The Bulldogs have taken more marks inside 50 than any other side. They’re 4th for marks inside 50 per inside 50 across the year, taking roughly one mark every four entries. That’s a year long change on previous years, with the signs of that shift first emerging last year.
During their late season charge to finals, the Dogs’ offensive output has improved through changing how they shoot at goal. Up to round 14, they averaged 11.5 goals a game and 12.2 behinds. Since then it’s gone to 14.3 goals and 11.4 behinds a game.
According to shot location data at StatsInsider, the Bulldogs have gone from shooting at 6% below expectations up to round 14, to 5% above expectations since then. Part of this is personnel. Noted terrible goalkicker Marcus Bontempelli (who shoots at over 20% below expectations) has been taking less shots while upping his inside 50 counts in the later part of the season.
In Bontempelli’s stead, sharper shooters like Schache, Lipinski, Dale and McLean have stepped up. That’s seen accuracy lift for all shots taken from beyond 25 metres. A big factor has been the Bulldogs’ taste for shots from outside 50. They take more from long range than any other team, and since round 15 have been converting at 44%. Since a long range shot is an inside 50, that means their bomb goal attempts in recent weeks have been worth an average of nearly three points per inside 50. HPN has written about the slowly shifting trend towards long range shots before, and it appears that the Dogs are leaning into the potential efficiency gain.
They’re also taking a lot more shots in general play, having taken 57% of their shots that way since round 15, up from 44% before round 14. Those general play shots have come from all over the forward 50, spreading the sources of threat and stretching defences:
If the Bulldogs can keep producing this new more potent mix of general play shots, accurate long range bombs, and getting the ball into the hands of their more accurate scorers, they should be able to keep scoring at a reasonable enough efficiency to keep up with GWS.
2. Ball security
Against the top 8, the Bulldogs have the largest positive uncontested possession differential of any side in finals (+59 in wins, +20 in losses). Like the Giants they tended to win contested possessions (+14) and marks (+19) in wins and lose them in losses (-8 and -6), Unlike the high-stoppage Giants, they’re a low-stoppage team, with the Bulldogs’ games featuring less total game clearances than any other side, 71 vs the Giants 80, suggesting about one eighth less stoppages occur in their games. They are also one of the most handball-happy teams in the league, with only North and Collingwood having a lower kick to handball ratio.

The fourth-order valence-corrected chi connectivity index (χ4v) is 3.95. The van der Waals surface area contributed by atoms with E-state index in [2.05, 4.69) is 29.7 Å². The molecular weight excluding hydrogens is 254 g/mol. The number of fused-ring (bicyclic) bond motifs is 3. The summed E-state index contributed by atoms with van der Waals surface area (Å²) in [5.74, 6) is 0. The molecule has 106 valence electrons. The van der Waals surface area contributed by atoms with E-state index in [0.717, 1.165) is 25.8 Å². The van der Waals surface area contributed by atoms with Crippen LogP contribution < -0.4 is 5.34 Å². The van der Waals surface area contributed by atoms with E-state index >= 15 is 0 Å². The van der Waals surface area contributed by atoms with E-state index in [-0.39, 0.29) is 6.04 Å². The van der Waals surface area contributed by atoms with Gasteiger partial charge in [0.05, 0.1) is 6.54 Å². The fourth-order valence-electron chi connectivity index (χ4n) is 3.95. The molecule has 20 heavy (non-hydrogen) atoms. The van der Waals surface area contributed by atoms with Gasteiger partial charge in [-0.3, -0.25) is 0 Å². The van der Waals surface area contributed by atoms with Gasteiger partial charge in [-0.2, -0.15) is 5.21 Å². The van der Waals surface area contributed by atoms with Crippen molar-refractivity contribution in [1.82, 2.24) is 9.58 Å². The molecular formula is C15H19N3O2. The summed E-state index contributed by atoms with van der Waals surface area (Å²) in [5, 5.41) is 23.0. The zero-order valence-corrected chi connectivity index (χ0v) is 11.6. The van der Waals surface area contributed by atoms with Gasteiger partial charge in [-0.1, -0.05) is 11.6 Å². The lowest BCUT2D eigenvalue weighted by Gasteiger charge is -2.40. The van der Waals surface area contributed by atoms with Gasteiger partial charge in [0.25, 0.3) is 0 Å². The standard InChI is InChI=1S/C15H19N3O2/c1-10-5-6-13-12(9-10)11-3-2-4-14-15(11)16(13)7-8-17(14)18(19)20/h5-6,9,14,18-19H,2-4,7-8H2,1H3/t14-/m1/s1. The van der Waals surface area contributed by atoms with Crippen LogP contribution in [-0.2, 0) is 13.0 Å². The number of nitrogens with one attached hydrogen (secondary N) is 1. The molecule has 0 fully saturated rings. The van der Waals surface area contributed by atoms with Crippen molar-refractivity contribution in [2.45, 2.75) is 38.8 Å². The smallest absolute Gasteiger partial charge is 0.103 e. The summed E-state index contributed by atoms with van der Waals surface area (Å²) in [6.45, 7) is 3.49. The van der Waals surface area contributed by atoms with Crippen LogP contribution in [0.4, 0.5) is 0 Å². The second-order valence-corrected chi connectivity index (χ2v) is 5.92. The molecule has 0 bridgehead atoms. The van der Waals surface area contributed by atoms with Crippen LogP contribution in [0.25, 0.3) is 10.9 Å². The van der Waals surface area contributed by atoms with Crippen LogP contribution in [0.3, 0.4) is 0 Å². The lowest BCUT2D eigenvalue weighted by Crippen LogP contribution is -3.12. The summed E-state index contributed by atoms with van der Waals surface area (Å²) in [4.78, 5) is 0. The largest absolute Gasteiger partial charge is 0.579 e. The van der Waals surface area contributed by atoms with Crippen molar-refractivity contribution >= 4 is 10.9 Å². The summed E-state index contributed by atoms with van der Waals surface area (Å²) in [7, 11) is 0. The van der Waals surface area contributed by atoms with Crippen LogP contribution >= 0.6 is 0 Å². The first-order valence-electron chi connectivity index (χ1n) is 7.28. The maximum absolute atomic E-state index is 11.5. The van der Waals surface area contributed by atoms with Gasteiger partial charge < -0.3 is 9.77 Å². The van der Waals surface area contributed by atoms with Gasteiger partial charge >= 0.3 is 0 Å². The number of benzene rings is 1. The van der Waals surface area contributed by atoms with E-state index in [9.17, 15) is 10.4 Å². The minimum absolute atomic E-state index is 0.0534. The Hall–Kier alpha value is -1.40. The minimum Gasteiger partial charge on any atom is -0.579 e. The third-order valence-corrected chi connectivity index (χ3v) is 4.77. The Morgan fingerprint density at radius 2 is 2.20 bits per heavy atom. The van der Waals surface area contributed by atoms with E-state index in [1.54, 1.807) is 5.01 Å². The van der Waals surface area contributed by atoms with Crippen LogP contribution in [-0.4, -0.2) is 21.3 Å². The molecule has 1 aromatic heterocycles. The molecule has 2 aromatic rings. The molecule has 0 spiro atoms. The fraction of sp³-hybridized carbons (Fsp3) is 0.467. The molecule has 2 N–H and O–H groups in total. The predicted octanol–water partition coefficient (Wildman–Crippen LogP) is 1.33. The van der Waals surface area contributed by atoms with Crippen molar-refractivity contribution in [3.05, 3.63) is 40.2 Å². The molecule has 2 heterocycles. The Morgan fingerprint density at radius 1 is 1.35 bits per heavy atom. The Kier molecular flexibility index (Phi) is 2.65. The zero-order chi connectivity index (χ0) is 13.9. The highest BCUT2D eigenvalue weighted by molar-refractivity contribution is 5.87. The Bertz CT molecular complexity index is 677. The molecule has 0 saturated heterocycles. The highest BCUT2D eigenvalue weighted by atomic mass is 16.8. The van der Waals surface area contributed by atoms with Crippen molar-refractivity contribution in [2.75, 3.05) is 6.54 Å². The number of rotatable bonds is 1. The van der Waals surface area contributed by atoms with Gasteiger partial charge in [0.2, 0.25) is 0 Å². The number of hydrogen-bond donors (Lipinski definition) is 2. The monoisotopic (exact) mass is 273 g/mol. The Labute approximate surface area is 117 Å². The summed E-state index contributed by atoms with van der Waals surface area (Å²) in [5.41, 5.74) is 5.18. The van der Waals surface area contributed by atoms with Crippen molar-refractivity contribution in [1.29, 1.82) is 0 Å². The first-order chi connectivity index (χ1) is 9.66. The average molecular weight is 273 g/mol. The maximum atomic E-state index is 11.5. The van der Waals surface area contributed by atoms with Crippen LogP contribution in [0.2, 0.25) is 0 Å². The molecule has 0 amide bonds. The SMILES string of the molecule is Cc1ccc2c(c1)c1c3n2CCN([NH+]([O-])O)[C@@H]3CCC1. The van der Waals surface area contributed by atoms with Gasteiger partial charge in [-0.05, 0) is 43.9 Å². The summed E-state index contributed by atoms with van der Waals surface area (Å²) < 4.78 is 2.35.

That uncontested ball surplus, the low stoppage count, the penchant for handballs suggests a strong midfield identity for the Bulldogs. They are going to find free players by hand. They’re going to share it around within a loose rolling cluster of players, they’re going to run aggressively out of congestion to make space and provide options. They’ll do this even to the extent that they sometimes get punished the other way for overly aggressive running and positioning. The extent to which they’re allowed to move the ball around freely by hand in wins compared to losses suggests that this is an area they prioritise and their path to success.
3. Upfield defence
Simply put, the Bulldogs will almost certainly not win if they do not restrict GWS to substantially fewer inside 50s than they get themselves. In their five wins against fellow finalists, the Dogs average 14 more inside 50s than their opponents, in losses breaking roughly even on that front.
The Bulldogs field a number of players in the defensive half of the ground who lose a lot of 1 v 1 contests. Three of their five players who have had over 20 contested defensive 1 v 1 situations have lost around 40% of them (Wood 42%, the absent Daniel 41% and Cordy 38%).
Some of this defensive frailty is probably a consequence of the risky way the Bulldogs attack and run out of contests, leaving space and isolated defenders behind them. Regardless of whether it’s tactics or talent, this is a lot of players who can’t be relied on under a barrage of opposition inside 50 entries, including two of the three key defenders in the selected side.
With GWS fielding a pretty potent forward group, featuring both tall and small threats, the Dogs will want to replicate the 63-39 inside 50 differential in their round 22 win. This fragile, risk-taking defense must be protected by strong play around stoppages and around groundball scramble situations, and with good ball retention, to prevent as many GWS possession chains as possible, which would otherwise end in an inside 50 entry.
Below, HPN has arranged its marginal Player Approximate Value (mPAV) based player valuations for the two selected teams.
The big point of discussion for GWS is in attack, this is a significantly more potent side in terms of kicking inside 50 and scoring goals than featured against the Bulldogs in round 22. At peak, they have the better offence but nearly all their players named this week with positive mPAV ratings didn’t play against the Bulldogs. That’s Cameron, Finlayson, Deledio, Lloyd, Mumford, and Hopper. Greene also mostly played in the midfield that game.
For the Bulldogs, the three prime movers in the midfield, Bontempelli, Macrae and Dunkley, look to be significantly more valuable than what the Giants are able to field, but there’s a huge dearth when comparing their defenders to the Giants’ available forward potency.
Note: the HPN tipping model this year was bad. Don’t gamble, especially not with this information. Look at the work of Squiggle for a variety of better performing models.
GWS by 6.